Politics | Te Pāti Māori

‘Aotearoa hou, Hawaiki tawhito’ focus for young candidate

Hana-Rawhiti Maipi-Clarke. Photo / RNZ

Hauraki Waikato candidate Hana Rawhiti Maipi-Clarke is taking the responsibility of being the “succession plan” for Te Pāti Māori in her stride.

“To take from a very famous rangatira, Kendrick Lamar, ‘Sit down, be humble’.

“Ehara i te mea ko ahau anahe. We’ve had seven generations worth of our reo being lost and of mātauranga. It’s all of us, I just happen to be in the seat for now.”

Te Pāti Māori is running a campaign with ‘Aotearoa Hou’ its focus, with co-leader Rawiri Waititi saying Maipi-Clarke embodies the future of the country.

The 21-year-old Waikato and Ngāpuhi uri says while the party is looking to the future, it won’t be ignoring the past.

“My whakatauki is Aotearoa hou-focused, however Hawaiki tawhito driven, which is implementing the mātauranga that we know will be the survival of our Aotearoa.

Long-term self-sustainability

“For instance, policies like 15 per cent GST off all food is immediate, right now. However, long term like kai sovereignty policies will look into long-term self-sustainability for our people.”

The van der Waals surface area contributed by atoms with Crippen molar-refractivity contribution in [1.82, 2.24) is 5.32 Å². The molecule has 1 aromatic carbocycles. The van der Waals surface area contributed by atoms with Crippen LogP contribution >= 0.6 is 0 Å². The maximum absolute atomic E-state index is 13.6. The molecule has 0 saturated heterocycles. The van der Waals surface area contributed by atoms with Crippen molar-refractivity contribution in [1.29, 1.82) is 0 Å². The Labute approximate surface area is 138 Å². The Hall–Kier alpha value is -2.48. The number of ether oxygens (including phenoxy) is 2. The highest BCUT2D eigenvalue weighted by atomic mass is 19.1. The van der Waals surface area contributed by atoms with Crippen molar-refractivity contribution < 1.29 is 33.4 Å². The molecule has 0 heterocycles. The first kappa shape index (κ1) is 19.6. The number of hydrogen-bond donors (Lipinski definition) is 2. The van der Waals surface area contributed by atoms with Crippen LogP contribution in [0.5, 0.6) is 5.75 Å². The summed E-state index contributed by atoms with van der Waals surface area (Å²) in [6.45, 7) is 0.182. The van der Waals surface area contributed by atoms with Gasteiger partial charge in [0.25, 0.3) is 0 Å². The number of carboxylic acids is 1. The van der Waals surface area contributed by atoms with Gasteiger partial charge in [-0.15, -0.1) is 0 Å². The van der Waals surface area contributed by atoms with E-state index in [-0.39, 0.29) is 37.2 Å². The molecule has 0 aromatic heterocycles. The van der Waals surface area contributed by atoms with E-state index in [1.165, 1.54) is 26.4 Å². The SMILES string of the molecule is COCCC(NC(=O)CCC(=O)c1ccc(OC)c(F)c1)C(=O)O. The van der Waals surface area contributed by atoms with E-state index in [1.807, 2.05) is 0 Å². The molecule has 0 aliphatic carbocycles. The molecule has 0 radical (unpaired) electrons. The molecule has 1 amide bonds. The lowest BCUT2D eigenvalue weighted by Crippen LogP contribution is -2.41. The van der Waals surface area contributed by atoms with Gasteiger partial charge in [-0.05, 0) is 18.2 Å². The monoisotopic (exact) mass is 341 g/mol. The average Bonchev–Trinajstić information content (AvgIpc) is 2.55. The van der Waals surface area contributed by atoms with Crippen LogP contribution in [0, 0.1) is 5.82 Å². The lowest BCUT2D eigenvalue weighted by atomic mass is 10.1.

Standing against experienced opponents, including Foreign Affairs Minister Nanaia Mahuta and previous Māori Party candidate Donna Pokere-Phillips (now standing for Outdoors and Freedoms NZ) also presents an opportunity for Maipi-Clarke. More than 70 per cent of Māori are under 40, so that is the Aotearoa Hou she is focused on, she says.

“There’s a huge gap, not just in locations, but there’s a huge gap between generations and between languaging. She’s [Mahuta] has been in Parliament longer than I have been alive. For me, we have a succession plan, and I think this will be an almost perfect layer for us to bring in rangatahi, and not just rangatahi but everyone under 40.”

With some political polls indicating Te Pāti Māori could win three seats and therefore bring Maipi-Clarke into Parliament via the list – potentially making her the youngest MP in more than 170 years, she says it is simply the beginning of a movement of youth around the world.

“I think the floodgates will open for a lot of rangatahi Māori, Pacific and indigenous peoples around the world actually.”

Public Interest Journalism